The Oil and gas sector accounts for about 10 per cent of gross domestic product, and petroleum exports revenue represents about 86 per cent of total exports revenue in Nigeria.

Nigerian crude oil exports records about 2.2 million barrels per day. This generates a huge income for the country. Between 1999 and 2013 for example, Oil and Gas flows to Federation total revenue was $509.02bn. Revenue from the oil industry accounts for almost 75% of the budget.

With this background, consider this big news! Nigeria’s oil reserves are now estimated at 37bn barrels, and based on projections, with a daily production of 2m barrels, Nigeria’s oil will run out in about 46 years! Our oil reserves were predicted to last 110 years.

Let us hope, we discover more oil, but will the importance of oil in energy circles remain the same? Not really. The world is going for cleaner and cheaper energy sources.

The Era of Electric Vehicles
The Electric Vehicle (EV) is designed to use one or more electric motors or traction motors for propulsion. EVs are powered through electrical sources that could be off-vehicle, or self -contained with re-chargeable batteries. EVs are now common in road, rail, maritime (vessels) and air (aircraft and spacecraft) modes of transportation.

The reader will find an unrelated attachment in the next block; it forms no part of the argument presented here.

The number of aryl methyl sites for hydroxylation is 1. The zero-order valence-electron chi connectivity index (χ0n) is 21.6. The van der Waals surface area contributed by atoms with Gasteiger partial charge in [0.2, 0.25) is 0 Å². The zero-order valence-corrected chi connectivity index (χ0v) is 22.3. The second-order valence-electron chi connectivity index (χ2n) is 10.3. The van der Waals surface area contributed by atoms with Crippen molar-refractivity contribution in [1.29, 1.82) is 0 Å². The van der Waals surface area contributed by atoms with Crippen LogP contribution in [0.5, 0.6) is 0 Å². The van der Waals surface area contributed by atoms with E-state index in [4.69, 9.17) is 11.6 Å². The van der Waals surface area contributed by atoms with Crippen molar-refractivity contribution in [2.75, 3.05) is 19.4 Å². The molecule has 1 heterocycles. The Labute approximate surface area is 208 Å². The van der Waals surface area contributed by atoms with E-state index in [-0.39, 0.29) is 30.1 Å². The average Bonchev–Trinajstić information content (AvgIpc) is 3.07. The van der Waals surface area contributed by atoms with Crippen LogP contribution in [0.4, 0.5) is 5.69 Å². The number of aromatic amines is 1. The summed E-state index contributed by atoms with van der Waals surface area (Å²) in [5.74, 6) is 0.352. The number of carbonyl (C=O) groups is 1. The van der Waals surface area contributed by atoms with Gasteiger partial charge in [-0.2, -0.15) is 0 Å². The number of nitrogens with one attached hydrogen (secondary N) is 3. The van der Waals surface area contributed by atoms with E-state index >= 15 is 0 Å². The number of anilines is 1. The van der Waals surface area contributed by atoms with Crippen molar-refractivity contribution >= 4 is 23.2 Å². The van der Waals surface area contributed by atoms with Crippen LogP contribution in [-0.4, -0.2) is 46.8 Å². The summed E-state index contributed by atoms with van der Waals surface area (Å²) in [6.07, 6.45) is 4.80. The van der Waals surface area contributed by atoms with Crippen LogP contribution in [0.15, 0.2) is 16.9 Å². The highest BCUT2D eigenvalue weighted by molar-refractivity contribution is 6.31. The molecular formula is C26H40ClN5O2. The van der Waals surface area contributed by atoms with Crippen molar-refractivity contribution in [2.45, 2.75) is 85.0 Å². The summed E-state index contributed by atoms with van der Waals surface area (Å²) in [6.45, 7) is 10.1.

EV dates back to 1827 when an Hungarian Priest, Anyos Jedik pioneered the experience. Several inventors and automobile companies later came into the scene to improve on the EVs. Over the years, there have been great injections of EVs into the automotive industry, with renewed interest in the last few decades.

Plug-in electric vehicles have become very popular in many parts of the world. Global EV Outlook (2019) disclosed that, in “2018, the global electric car fleet exceeded 5.1 million, up 2 million from the previous year and almost doubling the number of new electric car sales. The People’s Republic of China remains the world’s largest electric car market, followed by countries in Europe, and the United States.”

International Energy Agency (2018), also revealed that the sale of electric cars may rise by 24 per cent yearly till 2030.

The Agency estimated that the number of electric passenger cars and light commercial vehicles could reach 125 million by 2030, on the basis of existing and announced policies, and there is potential to reach 228 million if governments increase their ambitions in line with international climate change goals.

CBINSIGHTS (2019) also projected that EVs will increase from 2% of global share in 2016 to 22% in 2030.

Though there are some EVs in Nigeria, the number is still very few. Although, certain efforts are being made to produce EVs by some groups including universities and some private investors who have shown intention to partner with international groups to produce EVs in Nigeria, we are yet to have the Nigeria EVs in the market.

The popularity of electric cars is also still very low. Africa in general and Nigeria in particular are yet to really key into the EV. This is inappropriate.